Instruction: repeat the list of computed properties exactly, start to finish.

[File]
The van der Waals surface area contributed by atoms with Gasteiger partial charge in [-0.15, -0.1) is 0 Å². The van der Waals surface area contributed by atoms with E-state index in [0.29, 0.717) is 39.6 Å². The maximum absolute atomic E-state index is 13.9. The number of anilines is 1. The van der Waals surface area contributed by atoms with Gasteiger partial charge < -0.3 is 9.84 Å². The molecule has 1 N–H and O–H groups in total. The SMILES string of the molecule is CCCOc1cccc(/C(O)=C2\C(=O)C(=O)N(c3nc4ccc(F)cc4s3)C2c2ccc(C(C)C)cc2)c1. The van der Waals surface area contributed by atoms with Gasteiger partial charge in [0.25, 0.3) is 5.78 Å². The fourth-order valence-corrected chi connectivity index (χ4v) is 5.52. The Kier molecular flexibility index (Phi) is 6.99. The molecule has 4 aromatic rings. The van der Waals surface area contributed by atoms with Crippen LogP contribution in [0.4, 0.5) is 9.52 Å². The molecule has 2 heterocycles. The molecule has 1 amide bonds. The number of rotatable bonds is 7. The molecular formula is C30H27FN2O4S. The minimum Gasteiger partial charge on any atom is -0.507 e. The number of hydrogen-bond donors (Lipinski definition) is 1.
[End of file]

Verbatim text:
The van der Waals surface area contributed by atoms with Gasteiger partial charge in [-0.15, -0.1) is 0 Å². The van der Waals surface area contributed by atoms with E-state index in [0.29, 0.717) is 39.6 Å². The maximum absolute atomic E-state index is 13.9. The number of anilines is 1. The van der Waals surface area contributed by atoms with Gasteiger partial charge < -0.3 is 9.84 Å². The molecule has 1 N–H and O–H groups in total. The SMILES string of the molecule is CCCOc1cccc(/C(O)=C2\C(=O)C(=O)N(c3nc4ccc(F)cc4s3)C2c2ccc(C(C)C)cc2)c1. The van der Waals surface area contributed by atoms with Gasteiger partial charge in [0.25, 0.3) is 5.78 Å². The fourth-order valence-corrected chi connectivity index (χ4v) is 5.52. The Kier molecular flexibility index (Phi) is 6.99. The molecule has 4 aromatic rings. The van der Waals surface area contributed by atoms with Crippen LogP contribution in [0.4, 0.5) is 9.52 Å². The molecule has 2 heterocycles. The molecule has 1 amide bonds. The number of rotatable bonds is 7. The molecular formula is C30H27FN2O4S. The minimum Gasteiger partial charge on any atom is -0.507 e. The number of hydrogen-bond donors (Lipinski definition) is 1.